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Cell Cycle. 2013 May 15;12(10):1510-20. doi: 10.4161/cc.24497. Epub 2013 Apr 17.

Caveolin-1 is a negative regulator of tumor growth in glioblastoma and modulates chemosensitivity to temozolomide.

Author information

1
Department of Stem Cell Biology & Regenerative Medicine, Kimmel Cancer Center, Thomas Jefferson University, Philadelphia, PA, USA.

Abstract

Caveolin-1 (Cav-1) is a critical regulator of tumor progression in a variety of cancers where it has been shown to act as either a tumor suppressor or tumor promoter. In glioblastoma multiforme, it has been previously demonstrated to function as a putative tumor suppressor. Our studies here, using the human glioblastoma-derived cell line U-87MG, further support the role of Cav-1 as a negative regulator of tumor growth. Using a lentiviral transduction approach, we were able to stably overexpress Cav-1 in U-87MG cells. Gene expression microarray analyses demonstrated significant enrichment in gene signatures corresponding to downregulation of MAPK, PI3K/AKT and mTOR signaling, as well as activation of apoptotic pathways in Cav-1-overexpressing U-87MG cells. These same gene signatures were later confirmed at the protein level in vitro. To explore the ability of Cav-1 to regulate tumor growth in vivo, we further show that Cav-1-overexpressing U-87MG cells display reduced tumorigenicity in an ectopic xenograft mouse model, with marked hypoactivation of MAPK and PI3K/mTOR pathways. Finally, we demonstrate that Cav-1 overexpression confers sensitivity to the most commonly used chemotherapy for glioblastoma, temozolomide. In conclusion, Cav-1 negatively regulates key cell growth and survival pathways and may be an effective biomarker for predicting response to chemotherapy in glioblastoma.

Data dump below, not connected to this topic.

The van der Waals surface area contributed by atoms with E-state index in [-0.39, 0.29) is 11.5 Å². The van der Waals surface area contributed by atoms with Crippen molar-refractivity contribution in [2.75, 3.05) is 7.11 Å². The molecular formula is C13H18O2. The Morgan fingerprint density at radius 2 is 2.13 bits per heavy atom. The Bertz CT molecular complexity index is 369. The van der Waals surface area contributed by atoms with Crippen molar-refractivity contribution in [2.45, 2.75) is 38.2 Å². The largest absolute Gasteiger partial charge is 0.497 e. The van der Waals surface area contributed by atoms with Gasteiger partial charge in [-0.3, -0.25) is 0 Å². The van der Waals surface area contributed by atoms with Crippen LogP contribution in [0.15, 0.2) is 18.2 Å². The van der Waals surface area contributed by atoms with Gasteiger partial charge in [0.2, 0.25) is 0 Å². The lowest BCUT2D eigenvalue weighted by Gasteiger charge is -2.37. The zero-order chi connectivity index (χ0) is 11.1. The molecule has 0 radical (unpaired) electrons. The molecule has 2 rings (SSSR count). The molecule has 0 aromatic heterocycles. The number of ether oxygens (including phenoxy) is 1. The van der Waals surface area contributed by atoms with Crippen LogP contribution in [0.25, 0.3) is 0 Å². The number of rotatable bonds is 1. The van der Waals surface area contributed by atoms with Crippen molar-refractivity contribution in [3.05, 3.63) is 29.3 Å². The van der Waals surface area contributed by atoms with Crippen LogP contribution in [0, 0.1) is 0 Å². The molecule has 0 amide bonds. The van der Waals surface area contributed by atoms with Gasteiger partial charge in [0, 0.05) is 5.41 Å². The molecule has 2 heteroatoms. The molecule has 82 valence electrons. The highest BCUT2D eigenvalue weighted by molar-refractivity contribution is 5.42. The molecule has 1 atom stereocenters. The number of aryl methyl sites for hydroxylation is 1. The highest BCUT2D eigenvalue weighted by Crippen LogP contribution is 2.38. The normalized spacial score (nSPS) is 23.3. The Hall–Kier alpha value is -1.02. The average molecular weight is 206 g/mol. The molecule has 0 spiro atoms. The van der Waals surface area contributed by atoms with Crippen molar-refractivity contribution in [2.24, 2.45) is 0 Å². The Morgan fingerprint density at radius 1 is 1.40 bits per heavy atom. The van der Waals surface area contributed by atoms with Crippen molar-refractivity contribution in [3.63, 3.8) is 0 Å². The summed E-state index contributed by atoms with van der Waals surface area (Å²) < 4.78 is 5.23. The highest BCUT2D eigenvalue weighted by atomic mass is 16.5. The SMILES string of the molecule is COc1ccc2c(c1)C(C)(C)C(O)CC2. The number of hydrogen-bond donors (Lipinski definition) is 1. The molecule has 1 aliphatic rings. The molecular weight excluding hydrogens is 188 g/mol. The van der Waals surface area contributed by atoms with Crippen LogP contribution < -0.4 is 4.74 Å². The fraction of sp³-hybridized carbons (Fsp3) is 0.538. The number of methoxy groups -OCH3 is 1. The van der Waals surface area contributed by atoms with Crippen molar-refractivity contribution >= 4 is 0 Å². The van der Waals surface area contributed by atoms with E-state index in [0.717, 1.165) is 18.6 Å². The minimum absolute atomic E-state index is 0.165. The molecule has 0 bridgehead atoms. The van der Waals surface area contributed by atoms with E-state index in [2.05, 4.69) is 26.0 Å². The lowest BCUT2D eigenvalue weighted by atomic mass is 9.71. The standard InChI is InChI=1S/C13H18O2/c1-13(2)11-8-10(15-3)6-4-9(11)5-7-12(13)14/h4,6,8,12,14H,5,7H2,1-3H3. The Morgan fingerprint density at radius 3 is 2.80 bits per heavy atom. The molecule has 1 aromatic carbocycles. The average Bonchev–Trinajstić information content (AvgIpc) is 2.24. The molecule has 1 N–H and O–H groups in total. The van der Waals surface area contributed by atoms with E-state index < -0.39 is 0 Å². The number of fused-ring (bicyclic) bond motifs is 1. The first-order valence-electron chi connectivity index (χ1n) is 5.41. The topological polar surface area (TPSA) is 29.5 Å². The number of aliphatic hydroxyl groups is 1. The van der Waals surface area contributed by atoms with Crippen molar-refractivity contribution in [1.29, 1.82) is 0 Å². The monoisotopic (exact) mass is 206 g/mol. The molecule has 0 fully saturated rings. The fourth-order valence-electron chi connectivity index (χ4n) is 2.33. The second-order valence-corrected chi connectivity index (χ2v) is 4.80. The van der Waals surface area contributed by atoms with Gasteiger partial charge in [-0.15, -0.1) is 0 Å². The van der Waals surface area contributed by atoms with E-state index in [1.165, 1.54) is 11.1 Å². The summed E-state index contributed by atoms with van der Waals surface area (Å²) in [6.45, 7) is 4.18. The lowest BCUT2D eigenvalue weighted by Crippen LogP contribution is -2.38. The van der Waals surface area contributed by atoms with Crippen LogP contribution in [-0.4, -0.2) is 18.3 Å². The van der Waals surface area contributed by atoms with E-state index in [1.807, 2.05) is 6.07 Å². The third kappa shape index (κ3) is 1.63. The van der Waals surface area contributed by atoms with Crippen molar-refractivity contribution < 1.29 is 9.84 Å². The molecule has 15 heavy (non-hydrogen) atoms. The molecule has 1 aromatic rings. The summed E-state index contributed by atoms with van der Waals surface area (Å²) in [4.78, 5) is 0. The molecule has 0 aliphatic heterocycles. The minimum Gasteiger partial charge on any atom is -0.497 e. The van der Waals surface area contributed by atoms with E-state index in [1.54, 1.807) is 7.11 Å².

KEYWORDS:

Caveolin-1; brain cancer; chemotherapy; glioma; microarray; mouse model; temozolomide; tumor progression; tumor suppressor

PMID:
23598719
PMCID:
PMC3680531
DOI:
10.4161/cc.24497
[Indexed for MEDLINE]
Free PMC Article

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